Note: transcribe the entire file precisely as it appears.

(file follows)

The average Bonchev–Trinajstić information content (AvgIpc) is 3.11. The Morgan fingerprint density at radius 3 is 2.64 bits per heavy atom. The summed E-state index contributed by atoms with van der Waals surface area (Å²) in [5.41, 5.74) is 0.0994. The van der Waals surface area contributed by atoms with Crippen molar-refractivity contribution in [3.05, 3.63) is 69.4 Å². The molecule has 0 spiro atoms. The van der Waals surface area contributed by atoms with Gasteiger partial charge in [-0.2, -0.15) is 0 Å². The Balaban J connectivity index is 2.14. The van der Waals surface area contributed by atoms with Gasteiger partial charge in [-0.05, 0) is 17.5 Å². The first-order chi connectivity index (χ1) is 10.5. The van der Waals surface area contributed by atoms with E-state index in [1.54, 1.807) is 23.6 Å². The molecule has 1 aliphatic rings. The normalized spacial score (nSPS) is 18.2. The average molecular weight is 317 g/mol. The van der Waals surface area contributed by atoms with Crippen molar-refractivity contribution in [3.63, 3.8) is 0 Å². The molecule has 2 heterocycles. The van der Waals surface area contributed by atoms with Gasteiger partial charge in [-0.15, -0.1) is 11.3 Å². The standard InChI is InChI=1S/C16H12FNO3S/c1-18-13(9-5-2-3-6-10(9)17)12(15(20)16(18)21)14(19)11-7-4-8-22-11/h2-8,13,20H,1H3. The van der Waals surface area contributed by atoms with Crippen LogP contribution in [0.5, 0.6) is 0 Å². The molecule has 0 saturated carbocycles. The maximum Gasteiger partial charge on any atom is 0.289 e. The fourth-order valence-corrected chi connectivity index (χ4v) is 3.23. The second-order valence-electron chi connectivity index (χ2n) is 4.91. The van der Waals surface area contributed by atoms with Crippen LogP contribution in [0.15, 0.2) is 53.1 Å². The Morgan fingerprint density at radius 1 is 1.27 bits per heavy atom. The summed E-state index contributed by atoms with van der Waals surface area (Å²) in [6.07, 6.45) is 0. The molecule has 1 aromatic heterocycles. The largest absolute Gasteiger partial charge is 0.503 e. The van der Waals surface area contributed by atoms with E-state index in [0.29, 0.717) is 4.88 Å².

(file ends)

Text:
The average Bonchev–Trinajstić information content (AvgIpc) is 3.11. The Morgan fingerprint density at radius 3 is 2.64 bits per heavy atom. The summed E-state index contributed by atoms with van der Waals surface area (Å²) in [5.41, 5.74) is 0.0994. The van der Waals surface area contributed by atoms with Crippen molar-refractivity contribution in [3.05, 3.63) is 69.4 Å². The molecule has 0 spiro atoms. The van der Waals surface area contributed by atoms with Gasteiger partial charge in [-0.2, -0.15) is 0 Å². The Balaban J connectivity index is 2.14. The van der Waals surface area contributed by atoms with Gasteiger partial charge in [-0.05, 0) is 17.5 Å². The first-order chi connectivity index (χ1) is 10.5. The van der Waals surface area contributed by atoms with E-state index in [1.54, 1.807) is 23.6 Å². The molecule has 1 aliphatic rings. The normalized spacial score (nSPS) is 18.2. The average molecular weight is 317 g/mol. The van der Waals surface area contributed by atoms with Crippen molar-refractivity contribution in [3.63, 3.8) is 0 Å². The molecule has 2 heterocycles. The van der Waals surface area contributed by atoms with Gasteiger partial charge in [-0.15, -0.1) is 11.3 Å². The standard InChI is InChI=1S/C16H12FNO3S/c1-18-13(9-5-2-3-6-10(9)17)12(15(20)16(18)21)14(19)11-7-4-8-22-11/h2-8,13,20H,1H3. The van der Waals surface area contributed by atoms with Crippen LogP contribution in [0.5, 0.6) is 0 Å². The molecule has 0 saturated carbocycles. The maximum Gasteiger partial charge on any atom is 0.289 e. The fourth-order valence-corrected chi connectivity index (χ4v) is 3.23. The second-order valence-electron chi connectivity index (χ2n) is 4.91. The van der Waals surface area contributed by atoms with Crippen LogP contribution in [0.15, 0.2) is 53.1 Å². The Morgan fingerprint density at radius 1 is 1.27 bits per heavy atom. The summed E-state index contributed by atoms with van der Waals surface area (Å²) in [6.07, 6.45) is 0. The molecule has 1 aromatic heterocycles. The largest absolute Gasteiger partial charge is 0.503 e. The van der Waals surface area contributed by atoms with E-state index in [0.29, 0.717) is 4.88 Å².